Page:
Arbitration, a form of alternative dispute resolution (ADR), is a way to resolve disputes outside the courts. The parties to a dispute refer it to arbitration, which means that the dispute will be decided by one or more persons (the “arbitrators”, “arbiters” or “arbitral tribunal”), and the parties agree to be bound by the arbitral decision (the “award”). An arbitrator is a third party who reviews the evidence in the case and imposes a decision that is legally binding on both sides and enforceable in the courts.
Arbitration is often used for the resolution of commercial disputes, particularly in the context of international commercial transactions. In India, arbitration is also frequently employed in consumer and employment matters, where arbitration may be mandated by the terms of employment or commercial contracts.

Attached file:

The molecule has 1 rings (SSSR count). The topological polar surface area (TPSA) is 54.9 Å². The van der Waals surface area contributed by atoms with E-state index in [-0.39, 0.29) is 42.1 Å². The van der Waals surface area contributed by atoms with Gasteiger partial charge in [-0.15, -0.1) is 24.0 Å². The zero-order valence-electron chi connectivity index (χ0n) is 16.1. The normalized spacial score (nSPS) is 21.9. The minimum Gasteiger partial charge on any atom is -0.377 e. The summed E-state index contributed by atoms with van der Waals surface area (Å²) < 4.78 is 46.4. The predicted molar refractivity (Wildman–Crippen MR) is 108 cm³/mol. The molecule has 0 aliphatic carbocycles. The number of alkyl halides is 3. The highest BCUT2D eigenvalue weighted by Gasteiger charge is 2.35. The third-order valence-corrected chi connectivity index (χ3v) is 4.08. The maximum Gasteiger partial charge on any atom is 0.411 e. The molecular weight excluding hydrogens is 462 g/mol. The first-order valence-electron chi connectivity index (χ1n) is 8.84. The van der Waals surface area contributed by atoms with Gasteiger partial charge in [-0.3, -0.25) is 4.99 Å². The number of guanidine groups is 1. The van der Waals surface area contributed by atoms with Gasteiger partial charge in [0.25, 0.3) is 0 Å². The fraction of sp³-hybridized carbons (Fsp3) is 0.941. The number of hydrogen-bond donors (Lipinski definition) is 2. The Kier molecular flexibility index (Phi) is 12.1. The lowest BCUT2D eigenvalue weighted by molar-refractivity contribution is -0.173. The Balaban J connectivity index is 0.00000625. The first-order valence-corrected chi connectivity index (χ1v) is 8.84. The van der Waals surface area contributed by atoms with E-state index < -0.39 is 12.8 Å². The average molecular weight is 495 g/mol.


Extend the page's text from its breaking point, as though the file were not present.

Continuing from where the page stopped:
Arbitration can be either voluntary or mandatory (although mandatory arbitration can only come from a statute or from a contract that is voluntarily entered into, in which the parties agree to hold all existing or future disputes to arbitration, without necessarily knowing, specifically, what disputes will ever occur) and can be either binding or non-binding. Non binding arbitration is similar to mediation in that a decision cannot be imposed on the parties. However, the principal distinction is that whereas a mediator will try to help the parties find a middle ground on which to compromise, the (non-binding) arbitrator remains totally removed from the settlement process and will only give a determination of liability and, if appropriate, an indication of the quantum of damages payable. By one definition arbitration is binding and non-binding arbitration is therefore technically not arbitration.